Documentation of the pre-industrial elements in Bulgarian minorities' culture during the 20th century - phase II (EAP675)

Aims and objectives

This project is focused on the analysis, digitisation and archiving of 20th century photographs, providing information on pre-industrial elements in Bulgarian minorities’ culture. The study is targeted at different ethnic and religious communities, such as Turks, Tatars, Pomaks, Jews, Armenians, Old Believers, Aromanians, Karakachans, and Vlachs. The project carries on the work completed during the earlier pilot project EAP500, which only focused on a few Pomaks, Turkish, Karakachan and Tatar collections. This project will increase the scope of the work to include other minorities. The research with people in other regions show many differences in traditional culture, such as differences between Shi`à and Sunni traditional marriages and circumcisions; regional differences between Shià communities in Southern and Northern Bulgaria; decorated bridal faces in Pomak villages in Goce Delchev and Teteven regions. This major project will be mainly focused on less studied and closed ethnic and religious communities living in small villages outside research focus until now (such as Aliyan group in Targovishte and Haskovo regions, Russian Old Believers in Silistra and Varna regions).

Observations on the currently available documents in different Bulgarian archives reveal that this kind of information is scantily represented or missing. The reason for this is rooted mostly in the mono-centred state policy, focused for a long period solely on the Bulgarian ethnic tradition and culture, as well as in the policy of the Bulgarian state before 1989 aimed at forced assimilation of minorities. This is the reason for the gradual disappearance or even purposeful destruction of pictures and photographic collections of the different minorities in the country, particularly of the Muslim minority during the so called “Revival process” in Bulgaria in the 1960s-1980s, when the policy of the Bulgarian state for a forced assimilation of the Muslims was accompanied with the destruction of all documents – official, personal and family – that are testament to their minority identity. The research undertaken so far shows that despite the repressive policy and purposeful destruction of archival documents, such documents had often been hidden and saved, although in inappropriate circumstances and often in bad condition.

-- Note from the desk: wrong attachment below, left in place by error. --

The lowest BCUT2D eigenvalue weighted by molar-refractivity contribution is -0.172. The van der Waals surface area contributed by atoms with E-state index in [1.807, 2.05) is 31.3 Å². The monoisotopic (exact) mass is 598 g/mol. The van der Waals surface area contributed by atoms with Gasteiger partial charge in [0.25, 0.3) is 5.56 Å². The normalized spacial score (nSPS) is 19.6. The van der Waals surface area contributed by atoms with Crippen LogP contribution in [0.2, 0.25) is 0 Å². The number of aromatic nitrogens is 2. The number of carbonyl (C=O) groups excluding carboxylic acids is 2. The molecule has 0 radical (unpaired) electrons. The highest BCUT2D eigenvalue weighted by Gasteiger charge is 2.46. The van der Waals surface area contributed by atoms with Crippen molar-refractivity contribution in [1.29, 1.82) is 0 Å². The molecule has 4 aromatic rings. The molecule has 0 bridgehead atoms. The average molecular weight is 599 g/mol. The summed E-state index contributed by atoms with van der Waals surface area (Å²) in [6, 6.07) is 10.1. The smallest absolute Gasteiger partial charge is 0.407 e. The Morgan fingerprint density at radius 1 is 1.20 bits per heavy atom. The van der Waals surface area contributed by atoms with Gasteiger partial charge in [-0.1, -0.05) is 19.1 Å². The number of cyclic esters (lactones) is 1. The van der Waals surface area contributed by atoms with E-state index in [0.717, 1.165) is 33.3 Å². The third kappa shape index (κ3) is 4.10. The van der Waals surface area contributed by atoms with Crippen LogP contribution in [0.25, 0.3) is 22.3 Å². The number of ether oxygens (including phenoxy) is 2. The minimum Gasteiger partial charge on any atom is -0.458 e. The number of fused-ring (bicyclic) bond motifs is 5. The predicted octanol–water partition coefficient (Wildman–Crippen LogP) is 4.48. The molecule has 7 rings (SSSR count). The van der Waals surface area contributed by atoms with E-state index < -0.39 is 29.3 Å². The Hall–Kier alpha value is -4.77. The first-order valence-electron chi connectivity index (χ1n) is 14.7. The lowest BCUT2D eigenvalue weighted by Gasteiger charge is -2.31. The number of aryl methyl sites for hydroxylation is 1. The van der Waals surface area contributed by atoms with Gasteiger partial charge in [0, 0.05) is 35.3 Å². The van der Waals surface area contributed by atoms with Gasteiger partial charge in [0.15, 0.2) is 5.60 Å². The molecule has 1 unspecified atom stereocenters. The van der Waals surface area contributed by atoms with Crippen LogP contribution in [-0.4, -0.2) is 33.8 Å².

The project team will undertake survey trips to different parts of the country inhabited with compact minority populations with the aim of collecting and digitising approximately 5,000 photographs. A special effort will be made to collect photographs from different ethnic and religious communities. These documents will provide information on the communities’ culture and traditions that are otherwise hardly known outside the boundaries of the region in which they live. These photographs are gradually being destroyed and with them important information for the communities themselves is disappearing. Thus, the project will create digital copies of pictures, with the permission of their owners.

The geographic and cultural isolation of the groups, which are still hardly influenced by modern life, means they are often excluded from Bulgarian society. These communities preserve many old elements of their own culture, which even nowadays continue to be transmitted from one generation to another.

The digital copies of the photographs will be deposited in the archive of the Institute of Ethnology and Folklore Studies with Ethnographic Museum, and the British Library.


Initially the project conducted research field trips to pre-selected villages in the areas around Svishtov, Varna, Sliven, and Smolyan. During this time the team met people from different ethnic minorities (Turks, Karakachan, Vlachs, Armenians and Old believers) and religious groups (Catholics, Protestants and Alevi), and collected their stories and photographs to digitise. Unfortunately many of the photographs were already in poor condition and weren’t able to be digitised; however the project was still able to digitise over 4700 images. The project succeeded in discovering and safeguarding these images, and helped create an understanding amongst these groups as to the importance of the project and the need for preservation of these endangered archival documents. Since completion of the project the team has continued to be notified of newly discovered material with families opening up their own collections for study and digitisation. These photographs of different Bulgarian minorities are now archived in the Institute of Ethnology and Folklore Studies with Ethnographic Museum at the Bulgarian Academy of Sciences (IEFSEM-BAS).

The records copied by this project have been catalogued as: